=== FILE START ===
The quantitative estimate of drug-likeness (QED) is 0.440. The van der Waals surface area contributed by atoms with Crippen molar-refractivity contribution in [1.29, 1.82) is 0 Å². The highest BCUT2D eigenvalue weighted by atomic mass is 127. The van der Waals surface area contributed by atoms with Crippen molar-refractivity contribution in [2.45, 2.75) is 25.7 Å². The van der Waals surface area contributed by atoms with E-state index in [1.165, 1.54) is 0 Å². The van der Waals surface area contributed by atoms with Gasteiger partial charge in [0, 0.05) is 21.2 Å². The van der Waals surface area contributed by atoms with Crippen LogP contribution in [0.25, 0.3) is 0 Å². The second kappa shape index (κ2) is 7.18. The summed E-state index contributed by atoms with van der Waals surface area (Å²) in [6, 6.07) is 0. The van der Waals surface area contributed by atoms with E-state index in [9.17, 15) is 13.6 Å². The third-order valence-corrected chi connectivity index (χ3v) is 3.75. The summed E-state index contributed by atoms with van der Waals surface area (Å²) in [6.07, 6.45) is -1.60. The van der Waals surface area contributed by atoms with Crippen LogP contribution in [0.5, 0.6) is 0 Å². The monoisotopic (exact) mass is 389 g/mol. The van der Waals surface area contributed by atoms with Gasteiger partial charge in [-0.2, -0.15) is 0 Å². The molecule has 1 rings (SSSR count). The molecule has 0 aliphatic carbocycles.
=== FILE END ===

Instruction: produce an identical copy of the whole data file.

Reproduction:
The quantitative estimate of drug-likeness (QED) is 0.440. The van der Waals surface area contributed by atoms with Crippen molar-refractivity contribution in [1.29, 1.82) is 0 Å². The highest BCUT2D eigenvalue weighted by atomic mass is 127. The van der Waals surface area contributed by atoms with Crippen molar-refractivity contribution in [2.45, 2.75) is 25.7 Å². The van der Waals surface area contributed by atoms with E-state index in [1.165, 1.54) is 0 Å². The van der Waals surface area contributed by atoms with Gasteiger partial charge in [0, 0.05) is 21.2 Å². The van der Waals surface area contributed by atoms with Crippen LogP contribution in [0.25, 0.3) is 0 Å². The second kappa shape index (κ2) is 7.18. The summed E-state index contributed by atoms with van der Waals surface area (Å²) in [6, 6.07) is 0. The van der Waals surface area contributed by atoms with E-state index in [9.17, 15) is 13.6 Å². The third-order valence-corrected chi connectivity index (χ3v) is 3.75. The summed E-state index contributed by atoms with van der Waals surface area (Å²) in [6.07, 6.45) is -1.60. The van der Waals surface area contributed by atoms with Crippen LogP contribution in [0.5, 0.6) is 0 Å². The monoisotopic (exact) mass is 389 g/mol. The van der Waals surface area contributed by atoms with Gasteiger partial charge in [-0.2, -0.15) is 0 Å². The molecule has 1 rings (SSSR count). The molecule has 0 aliphatic carbocycles.